After learning that residents are more likely to particpate in separating food waste if they believe their neighbors are too, Costa Mesa Sanitary District (CMSD) asked the community to share tips to help neighbors recycle food waste. This input was solicited via their Spring 2021 community newsletter, Living Green, a publication produced by Eco Partners, Inc. for CMSD.
Readers were asked to submit their ideas via email to the District. CMSD also received some input from community members on social media posts promoting the Organics Recycling Program. Here’s the resulting suggestions which can apply to any community food waste program! Our thanks to CMSD for sharing the following article.
We [Costa Mesa Sanitary District] asked if you had any tips to help your fellow neighbors recycle food waste, and here’s what you said:
• Freeze or refrigerate your food scraps and leftovers until your trash day to avoid odors in your countertop kitchen pail and Organics Recycling Cart. On trash day, dump the food waste into your Organics Recycling Cart.
• Moisture leads to odor! Drain any excess liquid from food scraps before disposing of them to slow decomposition and avoid odors.
• To save yourself the cost of purchasing compostable bags to hold food waste, reuse newspaper or brown paper bags from the grocery store.
• Pick up a free countertop kitchen pail to make collecting food scraps easy! CMSD solid waste customers can contact us by email to arrange contact-free pickup while supplies last.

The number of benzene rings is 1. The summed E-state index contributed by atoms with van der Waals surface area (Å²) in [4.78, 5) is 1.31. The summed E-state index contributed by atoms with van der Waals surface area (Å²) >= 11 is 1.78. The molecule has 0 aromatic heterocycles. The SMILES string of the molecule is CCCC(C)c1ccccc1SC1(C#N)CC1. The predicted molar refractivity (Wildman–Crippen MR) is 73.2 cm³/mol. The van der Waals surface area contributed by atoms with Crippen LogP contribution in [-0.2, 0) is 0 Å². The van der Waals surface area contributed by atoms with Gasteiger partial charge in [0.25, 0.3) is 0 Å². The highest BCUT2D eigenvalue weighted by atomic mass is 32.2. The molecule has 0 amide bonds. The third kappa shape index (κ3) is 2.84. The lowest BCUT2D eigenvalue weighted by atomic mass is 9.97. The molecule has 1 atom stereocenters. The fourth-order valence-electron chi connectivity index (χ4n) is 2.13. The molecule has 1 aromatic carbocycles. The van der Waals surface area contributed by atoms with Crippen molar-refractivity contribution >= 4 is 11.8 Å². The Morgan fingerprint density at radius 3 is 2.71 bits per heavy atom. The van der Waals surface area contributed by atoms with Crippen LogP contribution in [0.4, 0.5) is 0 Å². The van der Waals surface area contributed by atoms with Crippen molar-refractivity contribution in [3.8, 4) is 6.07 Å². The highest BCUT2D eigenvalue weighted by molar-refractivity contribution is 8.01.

• If a kitchen pail is too bulky for your countertop, use any container that fits your food scraps, such as food storage containers, yogurt or butter containers, zip bags, coffee tins, or glass jars.
• Instead of keeping one large trash container in your kitchen, keep three small containers: one for recyclables, one for landfill waste, and one for food scraps.
To avoid contamination, recyclables that have been rinsed clean can be placed loosely into the Mixed Waste Cart while miscellaneous landfill waste can be bagged and placed in the Mixed Waste Cart. Food scraps can be collected in compostable bags, brown paper bags, or newspaper and tossed into the Organics Recycling Cart.
As you can see, recycling organic waste doesn’t have to be a one-size-fits-all endeavor. We love hearing all of the innovative ways that our customers fit recycling into their lifestyles, so keep the tips coming! Email us with your ideas so that we can share them with your fellow neighbors and environmental enthusiasts. 
According to Gina Terraneo of CMSD, “Neighbors who responded typically provided detailed information and sometimes photos depicting how they store their food waste until collection day.” Thanks to the success of this effort, CMSD is continuting to solicit more tips and suggestions from its residents.
Alongside this, CMSD implemented a “Sustainability Hero of the Month” program to feature environmentally friendly businesses, public figures, and community members on social media. Community members nominate a neighbor or share an example of how they go above and beyond to protect the environment. CMSD then shines a spotlight on these “Sustainability Heroes.”
Photo credit: svetikd | E+ | Getty Images Plus